Will investigate in greater depth and report back. I’m going through what seems to be an annoyingly long rethink of my own life. This is the fifth year (in 12 days) of our Colorado mountain life. It has peaks and valleys (hah) and they keep on coming.

Old age doesn’t seem to be the real issue for me though it plays a role. What’s more salient is the unpredictable nature of our daily life and the difficulty of getting into a rhythm for creative work. Health span is a key issue. Kate, though much better now than six months ago, still has occasional nausea, occasional fevers and fatigue, occasional heartburn, constant weakness. I have bouts of fatigue, muscle weakness, and general uncertainty added with prostate cancer and COPD.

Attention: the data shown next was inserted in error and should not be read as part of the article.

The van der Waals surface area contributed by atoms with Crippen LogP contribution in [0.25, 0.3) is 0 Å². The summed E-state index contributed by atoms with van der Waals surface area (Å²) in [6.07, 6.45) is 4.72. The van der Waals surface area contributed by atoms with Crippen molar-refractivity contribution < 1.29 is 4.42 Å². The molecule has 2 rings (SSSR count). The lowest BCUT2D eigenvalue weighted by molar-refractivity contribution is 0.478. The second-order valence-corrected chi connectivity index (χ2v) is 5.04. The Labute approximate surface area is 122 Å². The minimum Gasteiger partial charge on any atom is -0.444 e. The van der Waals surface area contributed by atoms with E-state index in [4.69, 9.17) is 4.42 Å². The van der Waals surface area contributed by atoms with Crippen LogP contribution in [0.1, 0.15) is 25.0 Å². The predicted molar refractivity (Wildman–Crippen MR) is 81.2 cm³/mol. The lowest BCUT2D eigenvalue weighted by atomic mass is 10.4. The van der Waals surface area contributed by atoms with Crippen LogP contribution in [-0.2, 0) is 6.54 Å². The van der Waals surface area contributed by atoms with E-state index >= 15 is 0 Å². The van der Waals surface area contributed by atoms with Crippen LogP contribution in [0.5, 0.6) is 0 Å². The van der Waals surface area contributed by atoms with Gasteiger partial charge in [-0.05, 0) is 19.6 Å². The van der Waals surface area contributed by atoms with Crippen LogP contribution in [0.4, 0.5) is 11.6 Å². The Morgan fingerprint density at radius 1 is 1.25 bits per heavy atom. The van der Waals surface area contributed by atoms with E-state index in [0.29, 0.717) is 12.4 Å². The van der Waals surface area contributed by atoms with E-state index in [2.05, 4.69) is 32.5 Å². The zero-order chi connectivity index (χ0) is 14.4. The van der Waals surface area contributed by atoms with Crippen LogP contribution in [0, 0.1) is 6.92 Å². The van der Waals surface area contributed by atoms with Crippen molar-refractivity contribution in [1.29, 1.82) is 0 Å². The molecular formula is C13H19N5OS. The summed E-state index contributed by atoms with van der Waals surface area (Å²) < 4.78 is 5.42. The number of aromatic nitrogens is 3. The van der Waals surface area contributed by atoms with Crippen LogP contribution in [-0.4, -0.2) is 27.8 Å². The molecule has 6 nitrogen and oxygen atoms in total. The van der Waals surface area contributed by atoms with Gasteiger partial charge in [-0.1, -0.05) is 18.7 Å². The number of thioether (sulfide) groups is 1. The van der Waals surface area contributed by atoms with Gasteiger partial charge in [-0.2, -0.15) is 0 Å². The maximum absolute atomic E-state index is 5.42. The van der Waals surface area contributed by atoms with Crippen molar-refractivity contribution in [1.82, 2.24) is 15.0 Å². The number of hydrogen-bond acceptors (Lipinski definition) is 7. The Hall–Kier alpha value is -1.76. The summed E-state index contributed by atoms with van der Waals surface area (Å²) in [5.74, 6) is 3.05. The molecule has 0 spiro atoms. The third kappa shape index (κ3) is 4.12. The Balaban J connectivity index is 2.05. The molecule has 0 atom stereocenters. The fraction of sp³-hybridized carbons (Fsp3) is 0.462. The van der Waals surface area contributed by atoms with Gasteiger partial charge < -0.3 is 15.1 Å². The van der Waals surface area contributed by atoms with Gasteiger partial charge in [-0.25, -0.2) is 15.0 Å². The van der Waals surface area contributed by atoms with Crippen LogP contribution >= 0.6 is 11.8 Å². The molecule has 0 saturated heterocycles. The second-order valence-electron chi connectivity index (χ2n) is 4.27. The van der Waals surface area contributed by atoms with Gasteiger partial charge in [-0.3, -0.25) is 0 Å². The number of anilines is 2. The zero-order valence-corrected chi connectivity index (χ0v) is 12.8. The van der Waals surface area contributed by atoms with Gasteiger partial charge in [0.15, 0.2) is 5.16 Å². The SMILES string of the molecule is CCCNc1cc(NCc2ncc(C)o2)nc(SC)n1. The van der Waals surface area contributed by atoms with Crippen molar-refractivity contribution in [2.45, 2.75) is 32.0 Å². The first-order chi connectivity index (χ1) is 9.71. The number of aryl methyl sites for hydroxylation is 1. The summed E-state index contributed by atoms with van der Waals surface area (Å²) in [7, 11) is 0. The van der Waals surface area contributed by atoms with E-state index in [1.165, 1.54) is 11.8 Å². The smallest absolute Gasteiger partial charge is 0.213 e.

Not complaining, observing what’s real for us. How do we build a mutual life that reflects and respects these difficult elements without capitulating to them? There is a disparity between us, too. I am younger than Kate by three years and though I have my own serious illnesses I don’t get derailed by them as often as she does from hers.

There’s a question of mutual life and its outlines and our individual lives. I’m admitting here that our answers so far have not been satisfying. It’s a project for both of us and it continues.

Mountain Living

Samain and the Gratitude Moon

Thursday gratefuls: Friends who know about your own friendship with a constellation. Mt. Evans, which controls our weather. Black Mountain, which dominates my view from this computer. Conifer Mountain, which graces the left side of our journey up Shadow Mountain Drive. Hell, I’ll even give a shout out to the Verizon cell tower on top of Conifer Mtn. And to the folks who put it there.